- Use clove oil soaked in a cotton ball and place over your painful tooth. This works well for tooth pain caused from cavities.
- Rinse your mouth with hot salty water – this is useful for sore or infected gums as the salty hot water will kill off the bacteria and ease the pain.
- Over the counter pain medication can work great to dull the pain until you can see a dentist. Ibuprofen is best but can alternate with paracetamol making sure you don’t overdo the dosage.
- For a swollen face and sore gums, use an ice compress on the outside of your face to dull the ache.
- If you suffer from teeth sensitivity – avoid cold or hot foods and use some desensitising toothpaste and mouthwash before bed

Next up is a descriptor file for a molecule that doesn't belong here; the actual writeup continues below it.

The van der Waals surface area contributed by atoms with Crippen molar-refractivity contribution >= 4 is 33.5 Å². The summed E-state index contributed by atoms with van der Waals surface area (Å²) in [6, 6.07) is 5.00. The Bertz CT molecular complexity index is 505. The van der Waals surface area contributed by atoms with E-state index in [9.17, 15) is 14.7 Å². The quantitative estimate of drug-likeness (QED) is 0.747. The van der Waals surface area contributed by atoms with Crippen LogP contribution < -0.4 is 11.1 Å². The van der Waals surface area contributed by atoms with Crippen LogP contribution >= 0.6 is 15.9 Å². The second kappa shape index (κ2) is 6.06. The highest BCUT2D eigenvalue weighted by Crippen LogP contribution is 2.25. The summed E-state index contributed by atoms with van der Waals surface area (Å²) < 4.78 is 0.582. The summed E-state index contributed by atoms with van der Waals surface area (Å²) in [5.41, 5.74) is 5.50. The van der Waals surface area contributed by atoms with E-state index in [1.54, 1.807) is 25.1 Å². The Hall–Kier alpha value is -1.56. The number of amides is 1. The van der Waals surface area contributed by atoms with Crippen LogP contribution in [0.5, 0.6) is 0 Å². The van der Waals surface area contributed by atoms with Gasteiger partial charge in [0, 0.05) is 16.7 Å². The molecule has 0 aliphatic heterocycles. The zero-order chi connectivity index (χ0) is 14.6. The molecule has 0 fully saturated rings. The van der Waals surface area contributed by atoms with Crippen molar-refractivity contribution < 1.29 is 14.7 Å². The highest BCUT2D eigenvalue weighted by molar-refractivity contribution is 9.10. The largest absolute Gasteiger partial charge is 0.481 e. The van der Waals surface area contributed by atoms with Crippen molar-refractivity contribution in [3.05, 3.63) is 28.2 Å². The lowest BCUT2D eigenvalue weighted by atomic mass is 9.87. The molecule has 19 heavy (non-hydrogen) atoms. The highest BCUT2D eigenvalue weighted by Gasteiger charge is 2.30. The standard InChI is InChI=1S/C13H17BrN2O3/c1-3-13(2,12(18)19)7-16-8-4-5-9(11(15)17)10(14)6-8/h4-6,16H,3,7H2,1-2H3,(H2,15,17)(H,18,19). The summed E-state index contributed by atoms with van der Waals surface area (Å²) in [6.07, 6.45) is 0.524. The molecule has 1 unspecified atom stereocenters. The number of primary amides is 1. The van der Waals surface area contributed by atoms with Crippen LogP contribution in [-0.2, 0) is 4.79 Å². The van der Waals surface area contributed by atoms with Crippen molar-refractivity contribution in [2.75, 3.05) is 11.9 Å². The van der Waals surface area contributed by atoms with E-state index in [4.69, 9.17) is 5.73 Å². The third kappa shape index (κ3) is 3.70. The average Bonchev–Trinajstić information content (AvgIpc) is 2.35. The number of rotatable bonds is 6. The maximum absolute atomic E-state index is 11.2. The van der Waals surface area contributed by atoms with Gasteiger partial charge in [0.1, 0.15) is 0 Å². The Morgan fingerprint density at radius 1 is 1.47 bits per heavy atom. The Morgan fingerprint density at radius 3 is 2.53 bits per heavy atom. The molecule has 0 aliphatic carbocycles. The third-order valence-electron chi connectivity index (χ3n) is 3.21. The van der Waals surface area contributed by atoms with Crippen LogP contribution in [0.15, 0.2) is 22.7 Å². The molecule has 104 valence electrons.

It’s worth noting that these are only some short term tips to temporarily avoid pain at night until you can get an appointment.None of these things will work in the long run, and they definitely won’t cure it. The longer you wait the worse it is likely to get.
When should I go to the dentist?
If a toothache lasts longer than 1 or 2 days then we recommend you seek a dentist as it is likely to only get worse.
A toothache is not a problem you can just ignore or self medicate yourself.
If you have any other helpful tips feel free to leave a comment below. And don’t forget to share this post so you can help other toothache sufferers too!